power used in every-day life is generated. For example, it is quite easy to 
measure the mechanical equivalent of heat, to show how chemical energy can 
be used to generate electric energy, and to show how electric energy can cause 
chemical change. In the study of the dynamo, magnetic and electric energy 
can be shown to help each other and to produce heat, light, and mechanical 
work. This will lead to a discussion of the working of electric trams, the 
production of electric light, and of much else, (b) The object of this part of 
the course is to obtain experimental results which lead on to an understanding 
of the general theories with regard to the constitution of matter. 

The experiments can be made to develop in a logical sequence starting from 
the study of air and the oxides. They can be carried out both qualitatively 
and quantitatively, leading to the knowledge of the quantitative nature of 
chemical action and also to the properties of many substances — e.g. , acids, 
alkalies, and salts. Equivalent weights of some of the elements may be found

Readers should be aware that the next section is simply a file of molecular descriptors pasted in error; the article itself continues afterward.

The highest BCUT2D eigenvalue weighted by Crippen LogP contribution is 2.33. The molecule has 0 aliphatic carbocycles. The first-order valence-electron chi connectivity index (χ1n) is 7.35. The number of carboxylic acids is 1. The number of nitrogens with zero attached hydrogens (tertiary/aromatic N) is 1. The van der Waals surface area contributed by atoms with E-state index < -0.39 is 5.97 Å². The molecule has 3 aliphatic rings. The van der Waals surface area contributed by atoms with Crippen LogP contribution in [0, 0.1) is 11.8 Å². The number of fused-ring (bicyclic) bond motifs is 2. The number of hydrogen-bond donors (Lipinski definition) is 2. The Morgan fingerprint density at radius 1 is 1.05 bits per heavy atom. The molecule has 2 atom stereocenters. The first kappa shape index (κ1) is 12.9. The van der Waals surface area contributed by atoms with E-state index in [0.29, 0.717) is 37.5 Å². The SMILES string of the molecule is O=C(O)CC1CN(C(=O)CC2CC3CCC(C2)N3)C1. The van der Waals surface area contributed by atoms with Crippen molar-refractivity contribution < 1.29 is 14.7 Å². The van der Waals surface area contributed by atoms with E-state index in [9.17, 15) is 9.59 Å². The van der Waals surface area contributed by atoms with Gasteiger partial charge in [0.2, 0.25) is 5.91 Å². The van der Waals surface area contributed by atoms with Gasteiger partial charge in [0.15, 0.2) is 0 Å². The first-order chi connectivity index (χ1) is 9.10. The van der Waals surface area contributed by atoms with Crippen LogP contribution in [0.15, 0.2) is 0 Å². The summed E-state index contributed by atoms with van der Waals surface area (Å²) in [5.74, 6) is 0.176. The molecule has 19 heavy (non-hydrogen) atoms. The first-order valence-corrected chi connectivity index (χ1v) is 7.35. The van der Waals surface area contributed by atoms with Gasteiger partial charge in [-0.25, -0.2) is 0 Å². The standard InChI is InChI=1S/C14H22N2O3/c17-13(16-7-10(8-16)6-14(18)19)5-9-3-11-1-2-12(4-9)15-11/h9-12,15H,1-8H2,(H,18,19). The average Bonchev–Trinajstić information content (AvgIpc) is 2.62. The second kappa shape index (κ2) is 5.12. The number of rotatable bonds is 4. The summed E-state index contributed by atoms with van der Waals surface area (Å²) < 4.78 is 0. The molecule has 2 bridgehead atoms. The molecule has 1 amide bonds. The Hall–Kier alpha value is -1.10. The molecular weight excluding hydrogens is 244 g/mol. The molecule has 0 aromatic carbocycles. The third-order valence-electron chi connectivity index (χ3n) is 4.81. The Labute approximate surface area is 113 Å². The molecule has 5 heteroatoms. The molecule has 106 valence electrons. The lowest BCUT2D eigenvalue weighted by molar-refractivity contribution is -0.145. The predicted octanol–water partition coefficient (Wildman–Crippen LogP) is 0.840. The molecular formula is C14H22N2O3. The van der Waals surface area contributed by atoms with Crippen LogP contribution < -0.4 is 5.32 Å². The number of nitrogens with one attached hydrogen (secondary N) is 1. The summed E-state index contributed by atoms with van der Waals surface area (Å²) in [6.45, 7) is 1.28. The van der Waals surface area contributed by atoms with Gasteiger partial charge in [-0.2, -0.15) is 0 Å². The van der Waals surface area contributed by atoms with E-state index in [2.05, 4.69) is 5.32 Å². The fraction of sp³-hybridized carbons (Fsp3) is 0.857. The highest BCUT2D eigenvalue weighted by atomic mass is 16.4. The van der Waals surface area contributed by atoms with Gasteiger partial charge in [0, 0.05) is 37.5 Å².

by simple but accurate work. 

A possible arrangement of this experimental work is as follows : — ■ 

1. Chemical changes caused by heating substances in air. 

2. Chemical changes due to heating substances out of contact with air. 

3. Chemical changes due to the action of substances on each other. 

When new substances are discovered their properties can be investigated and 
the history of the discovery in many cases given. 

An important bit of work which should not be omitted in a course of this 
kind is the application of chemical properties of substances used in every- 
day life — e.g. , the softening of water, the preparation of explosives and fertilis- 
ing agents, the comparison of baking-soda and washing-soda, the manufacture 
of matches.. &c. But these will be side issues. 

The collection of experimental results and a discussion of the explanation of 
these will give rise to an historical treatment of the molecular and atomic 
theory, Dalton's work being dealt with. The newer theories of the constitution 
of matter and their bearing on the older theories may then be discussed. The 
theoretical explanation of many results obtained in the early part of the course 
now becomes evident, and facts which had hitherto appeared disconnected and 
comparatively meaningless are suddenly seen to be intimately connected and 
interdependent ; a new mental outlook is reached which both transforms the 
view of knowledge already obtained and suggests fresh problems to attack.